Monday, March 31, 2014

Aspirin after colon cancer therapy linked to immune system

JAMA INTERNAL MEDICINE – Mar. 31, 2014 – Patients who took aspirin after surgery for colon cancer had a better chance of surviving if the tumor expressed a particular immune system antibody generator. Researchers at Leiden University Medical Center, the Netherlands, examined tumor tissue to try to determine the mechanism by which aspirin might increase survival.  Of the 999 patients, 182 (18.2 percent) were aspirin users and among them there were 69 deaths (37.9 percent). There were 396 deaths among 817 nonusers of aspirin (48.5 percent). The survival benefit of aspirin use was greatest for those whose tumors expressed a protein called HLA-1, which is part of the signaling the immune system uses to determine which cells to attack.

Friday, March 28, 2014

Organic foods don’t reduce cancer risk

MAIL ONLINE – Mar. 28, 2014 – A British study of 600,000 women has found that eating organic food had no affect on cancer risk. The study followed women over 50 for nine years asking them about diet and organic food consumption. More than 50,000 of them developed one of 16 cancers during that time. When the researchers at the United Kingdom Cancer Research Fund analyzed the data and compared the 45,000 who regularly consumed organic food to the 180,000 who never did, they found no difference between the two groups in terms of cancer. The study is part of Oxford University's ongoing Million Women Study. The results of this analysis were published in the British Journal of Cancer, which is owned by Cancer Research UK.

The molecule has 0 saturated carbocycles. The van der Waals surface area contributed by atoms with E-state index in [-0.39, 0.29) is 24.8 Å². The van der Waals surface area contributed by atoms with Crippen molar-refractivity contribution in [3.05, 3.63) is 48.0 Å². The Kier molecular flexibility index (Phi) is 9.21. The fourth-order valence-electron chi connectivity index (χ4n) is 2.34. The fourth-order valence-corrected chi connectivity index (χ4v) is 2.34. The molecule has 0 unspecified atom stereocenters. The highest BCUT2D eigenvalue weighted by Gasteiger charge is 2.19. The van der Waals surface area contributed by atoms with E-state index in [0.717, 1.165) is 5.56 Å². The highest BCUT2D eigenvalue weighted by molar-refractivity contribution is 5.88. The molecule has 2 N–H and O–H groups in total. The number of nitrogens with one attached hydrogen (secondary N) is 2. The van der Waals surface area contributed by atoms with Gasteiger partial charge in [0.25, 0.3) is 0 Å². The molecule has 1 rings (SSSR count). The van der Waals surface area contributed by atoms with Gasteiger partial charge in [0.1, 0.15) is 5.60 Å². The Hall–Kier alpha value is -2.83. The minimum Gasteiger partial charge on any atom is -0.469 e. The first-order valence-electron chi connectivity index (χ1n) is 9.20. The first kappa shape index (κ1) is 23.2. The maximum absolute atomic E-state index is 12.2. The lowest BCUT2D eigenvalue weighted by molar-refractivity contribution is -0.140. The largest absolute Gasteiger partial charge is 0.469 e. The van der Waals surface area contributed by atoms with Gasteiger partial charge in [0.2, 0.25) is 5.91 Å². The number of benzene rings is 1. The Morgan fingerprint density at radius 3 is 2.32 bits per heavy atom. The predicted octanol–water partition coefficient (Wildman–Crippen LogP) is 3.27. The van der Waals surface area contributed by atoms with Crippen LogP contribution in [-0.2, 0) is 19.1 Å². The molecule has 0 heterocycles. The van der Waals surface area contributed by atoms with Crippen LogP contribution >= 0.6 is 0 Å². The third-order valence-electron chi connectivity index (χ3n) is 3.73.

Wednesday, March 26, 2014

Drug resistant lung cancer responds to new drug

HEALTH DAY – Mar. 26, 2014 – An early trial of an experimental lung cancer drug halted or shrank tumors in 58 percent of the 59 people treated. This response rate indicates the drug is highly active in patients with a specific type of advanced non-small cell lung cancer called, ALK-rearranged NSCLC. The result is encouraging for the drug’s maker and trial sponsor, Novartis, but it is not an indication of effectiveness. The objective of the trial is to determine the safety of the oral drug, ceritinib, and the optimal dose needed for further trials. Some of the patients in the study had previously been treated with another ALK-targeted drug called, crizotinib. The early results were published online today in the New England Journal of Medicine. 

Tuesday, March 25, 2014

Obesity increases risk of uterine cancer